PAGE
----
The October Board Meeting was a Webex Virtual meeting arranged by the hospitals IT staff. The Board Chair, Fred Rogers, started the meeting with the reports since there wasn’t a quorum of Board members at 5:00 p.m. and there were technical difficulties.
1. Marketing and Communications—Betsy Spethmann and Julie Nikolai-Sullivan. The pair reported on their efforts to inform the community of new services at NH&C, and to connect with potential patients in the time of COVID 19. Campaigns included publicity for the COVID vaccines program; morale boosting for the staff; publicizing new services such as the Birth Center Expansion, opening of the new Wound Healing Center, the start of the Farmington Walk-In Clinic from 7:00 to 8:30 a.m., and the expansion of eCare. A quorum being present, the Board then returned to the printed agenda.
Opening & Reports
1. Items on the Consent Agenda included: a) Minutes for the Sept. Board Meeting and Minutes for a Quality Board Committee Meeting. b) a review of the Hospital Bylaws, and c) approval of the Northfield Urgent Care Building lease terms. Passed.
2. Chief of Staff Report: Dr. Monty Seper. Applications for Medical Staff privileges and membership were approved.
2. NH&C 2026 (Healthcare Inflection Point)—Matt Anderson, ATREDE Consulting.
(Background for upcoming Board Retreat) Anderson’s theme was to suggest questions that Board members might consider when looking ahead 5 years. He suggested that health care is at an “inflection point” now, due to COVID, rising costs, the anachronistic fee-for-service payment system, etc. The future will likely be different. COVID has reframed thinking about the provision of health care services. Pre COVID it was widely thought that a) there was excess capacity in hospitals and nursing homes; b) the focus of health care services was the individual; and c) the demand for procedures was driven by clinical need. Post COVID there is a growing awareness that a) communities may need/want some excess capacity in the health care system; b) population health is a critical concern; and c) workers may no longer view the health care sector as a preferred employer. If health care is viewed as a “market good”rather than a “public function”, these changes present challenges. Who is going to fund the “excess” system capacity? How will communities pay for population health programs using fee-for-service? From where will the next generation of health care workers come?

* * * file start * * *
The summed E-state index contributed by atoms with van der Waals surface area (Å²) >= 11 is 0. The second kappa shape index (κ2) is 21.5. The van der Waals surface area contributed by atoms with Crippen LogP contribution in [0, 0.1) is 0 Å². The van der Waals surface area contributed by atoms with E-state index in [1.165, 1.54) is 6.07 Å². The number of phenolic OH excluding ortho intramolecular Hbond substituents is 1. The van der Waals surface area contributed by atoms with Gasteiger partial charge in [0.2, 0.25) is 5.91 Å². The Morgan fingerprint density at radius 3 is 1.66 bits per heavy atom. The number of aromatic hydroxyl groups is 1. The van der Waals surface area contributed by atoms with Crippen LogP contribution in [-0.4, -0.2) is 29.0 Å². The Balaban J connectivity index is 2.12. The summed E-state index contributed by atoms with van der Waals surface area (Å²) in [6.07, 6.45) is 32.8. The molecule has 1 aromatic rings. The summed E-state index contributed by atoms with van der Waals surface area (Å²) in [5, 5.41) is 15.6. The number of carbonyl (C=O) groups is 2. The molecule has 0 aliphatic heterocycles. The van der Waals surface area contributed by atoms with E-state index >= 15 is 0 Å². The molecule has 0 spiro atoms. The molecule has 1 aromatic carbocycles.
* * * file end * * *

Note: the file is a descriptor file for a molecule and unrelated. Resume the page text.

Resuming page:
Anderson also cited a list of changes occurring in the health care sector.
a) The rise of large for-profit insurers such as United Health that are aggressively seeking market share, will lead to tougher negotiations with providers and new products. United Health has a plan that will reduce copays and coinsurance if the customer will access the health care system via telemedicine first—i.e. a new gatekeeper.
b) The laws pushing providers to publish payment rates will likely narrow the range of fees locally and nationwide, and lead to tougher negotiations between insurers and providers. (If curious, go online to Turquoise Health, and check out prices at Northfield Hospital and Clinics.)
c) New players are entering the sector. Amazon Care is expanding to 20 markets.
Walmart just purchased Epic Systems, a major provider of electronic health record (EHR) software. Over 50% of patients in the US have their health records on Epic.
d) Health care workers are experiencing burnout at a high rate. Some large hospitals are experiencing 90% worker turnover in 5 years
e) While telemedicine is expanding, younger people are more suspicious of technology than those over 55 years of age. Will this eventually limit the use of technology?
The Nov. Board meeting will feature another “big picture” presentation.
3. Faribault Clinic Proposal—Scott Edin. The proposal is to purchase the building in Faribault that NH&C has been leasing since 2020. The current lease contains a buyout option with a set price and credit for 25% of the rent paid. The price now would be $775,000. An inspection by NH&C employees indicates that the building is currently in good shape. A motion was made to authorize the purchase: passed. The motion now goes to the Northfield City Council for their approval. The hope is to close on the purchase by 12/31/2021.
Executive and Committee Reports
1. CEO Report—Steve Underdahl. a) COVID: the saga continues. The COVID population in the hospital goes up and down. Occasionally there are no COVID patients. Several employees have left due to the vaccine mandate. Work force issues are a daily challenge. The Kenyon Clinic opened on 10/18/2021. The financial picture is improving.
2. Financial Report—Scott Edin. Patient volume was “robust” in Sept.; up 35%. The fall surge of procedures is happening again this year and pushing NH&C toward a breakeven fiscal year. The YTD deficit as of the end of Sept. was only negative $311,000. Expenses are up 10% from 2020. Capital expenditures were $582,000 YTD, with another $1.2 million committed. About $1.7 million of the 2021capital budget is uncommitted at this time.
3. Quality Dashboard—Sarah Carlson. The Quality Committee continues its work in an environment made more difficult by COVID, staffing challenges, changes in regulations, etc.
Next meeting: Nov. 18, 2021